What is Unresolved Trauma?

July 2nd, 2019 | Posted by TJ Woodward in Addiction & Recovery | Health & Wellness | Integrative Living | Mindfulness | PTSD | Spirit Recovery Blog | Trauma

The word “trauma” can bring to mind certain ideas or associations. War zones may come to mind, or serious accidents, or the loss of someone close to you, or childhood abuse. You may have read about research on the physical, mental, and emotional impacts of PTSD (Posttraumatic Stress Disorder) on returning soldiers and victims of abuse, and maybe you’ve experienced some of those impacts yourself. But we don’t often hear about the spiritual effects of trauma, or about how a spiritual perspective can help us heal. When you begin to uncover the roots of your addiction, very often you find unresolved trauma. I invite you to take a spiritual approach to your unresolved trauma, to connect with your innermost self and unveil the spiritual source of your suffering.

In her book, The Trauma Tool Kit: Healing PTSD from the Inside Out, Susan P. Bannit provides the following definition of trauma: “Traumatic events by definition overwhelm our ability to cope. When the mind becomes flooded with emotion, a circuit breaker is thrown that allows us to survive the experience fairly intact. That is, without becoming psychotic or frying out one of the brain centers. The cost of this blown circuit is emotion frozen within the body. In other words, we often unconsciously stop feeling our trauma part way into it, like a movie that is still going after the sound has been turned off. We cannot heal until we move fully through that trauma, including all of the feelings of that event.” Trauma is something that overwhelms our ability to cope. And unresolved trauma continues to hurt us because we are stuck in the traumatic experience.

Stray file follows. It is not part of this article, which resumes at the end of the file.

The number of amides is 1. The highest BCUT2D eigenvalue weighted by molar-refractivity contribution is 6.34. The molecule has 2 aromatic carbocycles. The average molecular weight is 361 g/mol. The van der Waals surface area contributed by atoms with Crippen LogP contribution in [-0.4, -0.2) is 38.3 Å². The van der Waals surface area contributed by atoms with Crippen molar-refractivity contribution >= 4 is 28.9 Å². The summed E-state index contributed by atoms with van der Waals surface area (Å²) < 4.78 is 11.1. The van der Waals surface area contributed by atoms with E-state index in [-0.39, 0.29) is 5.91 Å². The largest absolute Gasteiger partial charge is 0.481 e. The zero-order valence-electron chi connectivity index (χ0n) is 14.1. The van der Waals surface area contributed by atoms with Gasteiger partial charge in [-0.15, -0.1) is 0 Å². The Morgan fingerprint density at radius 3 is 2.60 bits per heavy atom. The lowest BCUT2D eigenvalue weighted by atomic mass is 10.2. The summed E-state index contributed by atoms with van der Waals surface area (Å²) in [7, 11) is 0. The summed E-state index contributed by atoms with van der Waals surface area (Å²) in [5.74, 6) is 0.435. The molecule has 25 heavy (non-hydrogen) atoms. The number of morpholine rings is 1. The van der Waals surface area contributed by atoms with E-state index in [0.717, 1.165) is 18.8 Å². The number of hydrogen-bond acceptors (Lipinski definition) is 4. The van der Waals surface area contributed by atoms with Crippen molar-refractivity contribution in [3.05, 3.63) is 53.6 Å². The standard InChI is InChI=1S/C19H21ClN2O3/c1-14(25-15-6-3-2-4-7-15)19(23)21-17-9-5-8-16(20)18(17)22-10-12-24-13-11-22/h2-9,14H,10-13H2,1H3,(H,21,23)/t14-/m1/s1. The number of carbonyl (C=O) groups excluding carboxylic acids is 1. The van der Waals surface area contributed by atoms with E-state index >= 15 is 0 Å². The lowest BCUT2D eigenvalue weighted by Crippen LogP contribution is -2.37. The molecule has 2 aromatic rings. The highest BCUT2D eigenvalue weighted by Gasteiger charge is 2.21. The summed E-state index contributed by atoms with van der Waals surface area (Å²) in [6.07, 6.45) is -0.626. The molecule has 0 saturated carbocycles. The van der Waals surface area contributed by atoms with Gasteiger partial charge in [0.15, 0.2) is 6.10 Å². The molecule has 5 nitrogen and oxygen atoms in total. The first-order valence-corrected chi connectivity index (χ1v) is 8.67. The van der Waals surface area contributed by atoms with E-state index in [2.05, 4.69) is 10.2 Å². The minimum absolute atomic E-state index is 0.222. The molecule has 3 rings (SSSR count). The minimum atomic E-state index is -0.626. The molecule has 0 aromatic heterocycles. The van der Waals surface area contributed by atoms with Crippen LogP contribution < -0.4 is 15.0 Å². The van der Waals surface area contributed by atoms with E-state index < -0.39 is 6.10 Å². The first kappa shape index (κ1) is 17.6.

Let’s explore this more deeply. You’ve probably heard of “fight or flight,” right? Those are the body’s reactions to danger, and in the moment of trauma, when the body is flooded with adrenaline, those are its strategies for coping. But when the experience is overwhelming, there’s a third survival strategy: to freeze. When we freeze, we detach, we leave the room, we lock away whatever part of the experience is most threatening to us. We stop being present to the traumatic experience. This is also called dissociation.

Dissociation can get us through the immediate trauma, but unfortunately, that “frozen emotion” can get trapped in the body, resulting in all kinds of ill effects over time. Someone who experiences repeated physical abuse growing up, for example, can experience a psychological and a spiritual impact that gets stored in the body and remains there long after the obvious physical damage is healed. If we’ve gone numb often enough in response to abuse or injury, numbness becomes a habit. And it’s a dangerous habit, because the pain and suffering are still there, stuck in our bodies. Walking around with that kind of unresolved pain is a root cause of addiction. If the trauma that’s trapped in our body gets reactivated every time we hear a certain sound or see a certain person, if things in our everyday life can retrigger that powerful fight, flight, or freeze response—that can make it incredibly hard to function. So, we may turn to things that help us cope, like addictive substances or behaviors.

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